North Korea on Sunday accepted a proposal by President Park Geun-hye last week to resume reunions of families separated by the Korean War after the two sides struck an agreement to reopen the troubled Kaesong Industrial Complex.
Pyongyang also suggested talks to discuss the resumption of package tours to the North's scenic Mt. Kumgang resort. The tours were halted in 2008 after the fatal shooting of a South Korean tourist by a North Korean soldier.
The North called for the tour talks to take place on Thursday, a day before the agreed negotiations over the reunions.
Pyongyang is constantly trying to link the lucrative tours to family reunions. A spokesman for North Korea's Committee for the Peaceful Reunification of the Fatherland said, "The reunions of separated families and their relatives shall take place in Mt. Kumgang resort on the occasion of the upcoming Chuseok and their video meetings timed for the anniversary of the Oct. 4, 2007 Summit Declaration."
The spokesman added that Pyongyang wants to discuss the reunions at Mt. Kumgang, instead of in the border truce village of Panmujom, as the South had proposed.
The talks would address "concerns of the South Korean side," including preventing the recurrence of incidents like the shooting, ensuring South Korean tourists’ safety and protecting South Korean assets.
When officials from the two sides met on July 10 to discuss reopening the Kaesong Industrial Complex, the North proposed talks to discuss the resumptions of the package tours and the family reunions. But at the time the government here said family reunions can be discussed for humanitarian reasons but the tours have to wait. North Korean then withdrew the offer altogether.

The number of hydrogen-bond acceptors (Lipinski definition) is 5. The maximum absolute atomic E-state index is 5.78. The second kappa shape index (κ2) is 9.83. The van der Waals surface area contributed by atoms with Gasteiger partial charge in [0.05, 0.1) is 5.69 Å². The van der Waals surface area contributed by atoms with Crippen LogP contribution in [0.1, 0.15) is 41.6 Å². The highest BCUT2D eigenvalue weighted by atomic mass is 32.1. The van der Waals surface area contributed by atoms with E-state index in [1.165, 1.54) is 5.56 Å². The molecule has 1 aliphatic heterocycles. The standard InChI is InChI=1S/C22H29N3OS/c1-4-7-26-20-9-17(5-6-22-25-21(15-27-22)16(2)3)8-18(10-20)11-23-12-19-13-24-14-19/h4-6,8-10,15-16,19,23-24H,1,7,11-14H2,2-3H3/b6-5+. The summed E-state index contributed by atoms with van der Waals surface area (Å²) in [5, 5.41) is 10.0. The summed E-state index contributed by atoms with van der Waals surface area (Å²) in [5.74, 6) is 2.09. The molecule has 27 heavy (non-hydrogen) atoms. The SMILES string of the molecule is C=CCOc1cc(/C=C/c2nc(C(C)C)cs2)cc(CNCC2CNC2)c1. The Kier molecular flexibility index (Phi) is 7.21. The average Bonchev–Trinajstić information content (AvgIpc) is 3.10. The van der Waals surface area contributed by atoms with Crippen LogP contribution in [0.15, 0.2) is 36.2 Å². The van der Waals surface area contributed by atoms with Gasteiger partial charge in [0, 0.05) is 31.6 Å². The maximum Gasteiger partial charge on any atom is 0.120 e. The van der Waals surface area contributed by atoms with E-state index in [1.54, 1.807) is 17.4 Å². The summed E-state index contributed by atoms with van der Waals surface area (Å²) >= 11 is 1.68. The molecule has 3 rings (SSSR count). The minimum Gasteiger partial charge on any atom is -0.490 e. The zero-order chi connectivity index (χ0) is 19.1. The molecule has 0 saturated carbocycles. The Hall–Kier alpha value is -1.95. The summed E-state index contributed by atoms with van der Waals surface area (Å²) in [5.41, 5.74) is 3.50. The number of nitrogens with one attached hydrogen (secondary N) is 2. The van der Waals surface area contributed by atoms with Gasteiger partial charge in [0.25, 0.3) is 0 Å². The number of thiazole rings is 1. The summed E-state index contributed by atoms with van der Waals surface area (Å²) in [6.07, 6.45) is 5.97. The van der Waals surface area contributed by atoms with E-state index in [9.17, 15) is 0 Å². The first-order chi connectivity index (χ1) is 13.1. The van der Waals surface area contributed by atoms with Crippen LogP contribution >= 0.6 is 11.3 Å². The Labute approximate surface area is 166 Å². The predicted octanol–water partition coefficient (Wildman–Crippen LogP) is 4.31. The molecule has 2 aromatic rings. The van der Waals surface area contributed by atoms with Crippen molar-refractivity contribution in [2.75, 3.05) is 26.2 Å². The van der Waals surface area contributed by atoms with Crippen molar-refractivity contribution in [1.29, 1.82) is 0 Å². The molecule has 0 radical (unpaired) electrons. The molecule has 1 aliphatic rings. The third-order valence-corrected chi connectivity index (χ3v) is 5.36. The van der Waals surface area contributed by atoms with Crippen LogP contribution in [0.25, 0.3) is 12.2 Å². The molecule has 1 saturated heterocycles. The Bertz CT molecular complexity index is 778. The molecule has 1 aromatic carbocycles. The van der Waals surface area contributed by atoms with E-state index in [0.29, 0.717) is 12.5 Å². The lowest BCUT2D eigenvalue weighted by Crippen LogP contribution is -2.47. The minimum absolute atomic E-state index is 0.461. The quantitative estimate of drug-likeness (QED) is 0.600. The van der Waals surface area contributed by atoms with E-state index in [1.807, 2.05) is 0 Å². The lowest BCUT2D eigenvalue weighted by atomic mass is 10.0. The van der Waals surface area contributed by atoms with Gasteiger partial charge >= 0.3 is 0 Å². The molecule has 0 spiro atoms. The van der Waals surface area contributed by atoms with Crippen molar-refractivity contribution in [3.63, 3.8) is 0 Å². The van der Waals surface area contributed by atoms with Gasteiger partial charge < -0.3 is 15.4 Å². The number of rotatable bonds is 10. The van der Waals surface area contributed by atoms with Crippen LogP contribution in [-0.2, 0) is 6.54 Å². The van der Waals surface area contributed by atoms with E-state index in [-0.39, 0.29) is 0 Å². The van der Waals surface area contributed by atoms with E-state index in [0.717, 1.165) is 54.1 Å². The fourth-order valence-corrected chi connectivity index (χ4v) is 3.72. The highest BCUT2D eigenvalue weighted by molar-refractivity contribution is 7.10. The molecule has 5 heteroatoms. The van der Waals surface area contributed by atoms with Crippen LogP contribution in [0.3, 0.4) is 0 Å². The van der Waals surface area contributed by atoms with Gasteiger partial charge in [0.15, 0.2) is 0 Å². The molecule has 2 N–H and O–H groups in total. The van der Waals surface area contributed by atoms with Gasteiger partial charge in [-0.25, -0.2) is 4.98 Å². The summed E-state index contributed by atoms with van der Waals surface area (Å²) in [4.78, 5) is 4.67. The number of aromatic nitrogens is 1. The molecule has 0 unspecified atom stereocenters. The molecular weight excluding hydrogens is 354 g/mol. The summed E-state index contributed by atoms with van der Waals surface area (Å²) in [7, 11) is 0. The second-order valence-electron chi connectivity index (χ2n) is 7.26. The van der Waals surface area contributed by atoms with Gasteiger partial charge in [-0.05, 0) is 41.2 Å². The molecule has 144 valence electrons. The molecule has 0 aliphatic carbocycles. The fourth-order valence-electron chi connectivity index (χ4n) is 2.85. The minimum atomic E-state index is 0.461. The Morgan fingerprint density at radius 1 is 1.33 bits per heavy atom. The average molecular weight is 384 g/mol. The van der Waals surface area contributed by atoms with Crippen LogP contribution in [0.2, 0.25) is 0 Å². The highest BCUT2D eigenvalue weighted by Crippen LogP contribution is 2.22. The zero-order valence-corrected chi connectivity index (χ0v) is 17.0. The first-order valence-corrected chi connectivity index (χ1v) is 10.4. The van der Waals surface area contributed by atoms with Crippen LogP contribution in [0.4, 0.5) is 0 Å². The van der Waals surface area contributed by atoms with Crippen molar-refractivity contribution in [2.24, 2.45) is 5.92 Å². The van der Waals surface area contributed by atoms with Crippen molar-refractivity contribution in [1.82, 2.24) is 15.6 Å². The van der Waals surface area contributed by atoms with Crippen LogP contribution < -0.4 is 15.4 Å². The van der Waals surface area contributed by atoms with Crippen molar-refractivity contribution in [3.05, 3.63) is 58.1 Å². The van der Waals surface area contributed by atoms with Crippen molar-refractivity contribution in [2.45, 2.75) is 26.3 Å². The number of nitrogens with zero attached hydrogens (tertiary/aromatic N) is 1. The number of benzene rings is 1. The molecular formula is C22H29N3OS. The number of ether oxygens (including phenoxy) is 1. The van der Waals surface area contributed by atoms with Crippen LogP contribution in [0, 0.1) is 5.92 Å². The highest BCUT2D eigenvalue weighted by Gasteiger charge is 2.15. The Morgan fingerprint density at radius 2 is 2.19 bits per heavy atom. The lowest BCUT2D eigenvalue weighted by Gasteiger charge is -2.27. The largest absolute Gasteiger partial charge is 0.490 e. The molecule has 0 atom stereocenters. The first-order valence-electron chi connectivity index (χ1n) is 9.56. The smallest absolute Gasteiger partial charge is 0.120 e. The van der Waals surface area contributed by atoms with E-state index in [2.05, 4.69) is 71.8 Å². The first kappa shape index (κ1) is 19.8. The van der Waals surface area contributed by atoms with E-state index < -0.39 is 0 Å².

On Sunday, Unification Ministry spokesman Kim Hyung-suk said Seoul views Pyongyang's proposal of talks about family reunions "positively" but needs to undertake an "internal review" before reacting to the offer of talks about the package tours.
The government here is apparently encouraged by North Korea's offer to discuss the safety of South Korean tourists and the protection of the South's assets but keen to separate the tours from family reunions. It does not want to let the North use a humanitarian matter as leverage in business negotiations.
Meanwhile, preparations are under way to reopen the Kaesong Industrial Complex. Seoul sent government officials to inspect the complex on Saturday and is planning to meet with North Korean officials to set up a joint committee to oversee it as agreed last week.
The government is also to send another 34 staff to Kaesong on Monday to check out power, water, communications and waste disposal facilities before manufacturers return to their factories there.